Business News

CDC is contemplating slicing Covid social distancing suggestions for colleges to three toes, the director says

After returning to school, a girl watches as coronavirus disease (COVID-19) restrictions are lifted on March 8, 2021 in Philadelphia, Pennsylvania.

Hannah Beier | Reuters

WASHINGTON – The Centers for Disease Control and Prevention are working on updated Covid-19 guidelines for schools that could reduce social distancing recommendations from 6 feet to 3 feet, said director Dr. Rochelle Walensky told lawmakers on Wednesday.

"As soon as our guide came out, it became very clear that 6 feet was one of the things that kept schools closed and that is where science evolves," Walensky told the House Committee on Energy and Trade's Subcommittee on Oversight and Inquiry aus held a hearing to increase Covid-19 vaccinations.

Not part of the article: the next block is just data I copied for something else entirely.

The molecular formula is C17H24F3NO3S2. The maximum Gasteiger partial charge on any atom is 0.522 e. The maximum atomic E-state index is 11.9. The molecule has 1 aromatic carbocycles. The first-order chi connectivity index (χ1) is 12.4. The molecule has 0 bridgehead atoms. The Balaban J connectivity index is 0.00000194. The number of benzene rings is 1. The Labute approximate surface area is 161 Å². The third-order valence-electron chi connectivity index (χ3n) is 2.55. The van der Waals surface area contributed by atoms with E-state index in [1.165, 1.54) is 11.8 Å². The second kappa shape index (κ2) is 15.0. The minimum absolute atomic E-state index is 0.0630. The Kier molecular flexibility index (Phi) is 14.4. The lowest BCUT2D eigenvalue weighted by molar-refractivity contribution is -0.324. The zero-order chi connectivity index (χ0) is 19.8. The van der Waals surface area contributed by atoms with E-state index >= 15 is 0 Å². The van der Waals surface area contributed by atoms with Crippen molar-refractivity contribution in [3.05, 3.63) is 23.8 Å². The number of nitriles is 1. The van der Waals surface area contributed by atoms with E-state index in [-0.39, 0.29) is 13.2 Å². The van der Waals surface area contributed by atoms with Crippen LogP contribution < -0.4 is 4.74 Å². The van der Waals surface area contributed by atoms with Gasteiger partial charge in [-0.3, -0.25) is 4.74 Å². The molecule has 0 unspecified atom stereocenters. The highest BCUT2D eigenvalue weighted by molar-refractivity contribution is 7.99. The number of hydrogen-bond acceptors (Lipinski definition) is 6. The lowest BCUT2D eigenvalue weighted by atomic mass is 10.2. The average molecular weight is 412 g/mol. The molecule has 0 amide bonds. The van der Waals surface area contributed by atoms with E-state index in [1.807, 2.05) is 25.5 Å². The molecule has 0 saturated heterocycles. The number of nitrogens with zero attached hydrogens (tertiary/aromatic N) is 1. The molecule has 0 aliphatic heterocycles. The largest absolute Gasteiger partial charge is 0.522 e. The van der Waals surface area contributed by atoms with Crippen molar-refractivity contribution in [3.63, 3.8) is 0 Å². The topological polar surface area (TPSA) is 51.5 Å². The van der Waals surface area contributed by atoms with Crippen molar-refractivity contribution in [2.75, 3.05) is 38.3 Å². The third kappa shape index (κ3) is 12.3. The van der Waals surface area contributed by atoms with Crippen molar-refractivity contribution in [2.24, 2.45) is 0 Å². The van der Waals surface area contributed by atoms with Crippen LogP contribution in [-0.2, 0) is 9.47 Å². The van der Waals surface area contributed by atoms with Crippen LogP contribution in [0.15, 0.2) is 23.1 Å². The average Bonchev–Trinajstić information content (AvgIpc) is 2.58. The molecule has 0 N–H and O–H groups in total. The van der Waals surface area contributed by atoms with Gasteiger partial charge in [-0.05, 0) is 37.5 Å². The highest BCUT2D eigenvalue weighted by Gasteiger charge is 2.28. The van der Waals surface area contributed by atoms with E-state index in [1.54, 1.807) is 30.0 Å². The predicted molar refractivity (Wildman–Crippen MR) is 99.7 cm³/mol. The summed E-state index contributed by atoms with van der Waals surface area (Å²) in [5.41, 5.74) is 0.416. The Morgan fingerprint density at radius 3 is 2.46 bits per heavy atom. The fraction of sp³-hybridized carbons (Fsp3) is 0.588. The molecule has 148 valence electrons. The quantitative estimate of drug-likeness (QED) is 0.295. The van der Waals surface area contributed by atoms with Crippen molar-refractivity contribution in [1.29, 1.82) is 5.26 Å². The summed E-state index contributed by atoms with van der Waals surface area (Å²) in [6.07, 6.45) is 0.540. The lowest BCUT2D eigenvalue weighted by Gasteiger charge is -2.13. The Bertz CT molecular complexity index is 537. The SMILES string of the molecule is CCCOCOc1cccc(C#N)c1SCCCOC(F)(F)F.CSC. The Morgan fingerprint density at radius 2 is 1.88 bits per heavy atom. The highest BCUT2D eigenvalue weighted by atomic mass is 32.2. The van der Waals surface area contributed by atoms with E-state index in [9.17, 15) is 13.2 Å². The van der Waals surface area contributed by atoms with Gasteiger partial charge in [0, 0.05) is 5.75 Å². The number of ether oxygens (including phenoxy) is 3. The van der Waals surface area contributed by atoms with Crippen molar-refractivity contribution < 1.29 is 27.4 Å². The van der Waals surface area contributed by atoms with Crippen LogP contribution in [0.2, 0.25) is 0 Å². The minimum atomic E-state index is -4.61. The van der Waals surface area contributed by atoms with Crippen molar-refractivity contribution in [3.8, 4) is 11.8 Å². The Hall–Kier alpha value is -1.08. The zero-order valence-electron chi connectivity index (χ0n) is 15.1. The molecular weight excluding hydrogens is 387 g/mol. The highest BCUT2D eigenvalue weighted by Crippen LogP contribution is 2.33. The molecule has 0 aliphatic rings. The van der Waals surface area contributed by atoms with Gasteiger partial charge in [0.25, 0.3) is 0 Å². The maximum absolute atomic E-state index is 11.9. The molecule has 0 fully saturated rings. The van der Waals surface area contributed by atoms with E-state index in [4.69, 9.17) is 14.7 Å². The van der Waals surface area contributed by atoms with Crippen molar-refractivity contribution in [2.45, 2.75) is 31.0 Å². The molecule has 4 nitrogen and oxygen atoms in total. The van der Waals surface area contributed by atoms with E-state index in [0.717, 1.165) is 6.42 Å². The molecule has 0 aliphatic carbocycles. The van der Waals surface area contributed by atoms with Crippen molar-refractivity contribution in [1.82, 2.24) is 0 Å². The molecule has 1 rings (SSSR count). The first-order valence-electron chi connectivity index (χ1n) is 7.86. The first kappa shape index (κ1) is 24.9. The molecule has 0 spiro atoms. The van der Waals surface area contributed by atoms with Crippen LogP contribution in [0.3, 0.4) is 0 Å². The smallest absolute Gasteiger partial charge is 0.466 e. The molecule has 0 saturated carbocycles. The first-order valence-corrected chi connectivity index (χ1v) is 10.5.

"There was a study published late last week in Massachusetts that showed that wearing masks is generally 100% safe, that 3 feet is actually safe," she said. The agency is currently reviewing several other unpublished studies on shorter social distancing guidelines while revising its own recommendations, she said.

Walensky, who said she herself homeschooled her three children during the pandemic, said the CDC was still "actively engaged in these additional studies."

"We're trying to update our instructions," said Walensky, adding, "I'm all with you as we have to get our children back (to school)."

The new study, published in Clinical Infectious Diseases, compared infection rates of Covid-19 in Massachusetts public schools with different physical distancing requirements. Research suggests that 3 feet can be as safe as 6 feet with everyone masked.

Dr. Anthony Fauci, the country's top infectious disease officer and chief medical officer to President Joe Biden, was asked about the study on Sunday.

"What the CDC wants to do is they want to collect data, and if the data shows there is an ability to be 3 feet, they will act on it," Fauci told CNN's Jake Tapper. "I can assure you that, within a reasonable time, they will, quite reasonably, issue guidelines that are consistent with the data they have."

Related Articles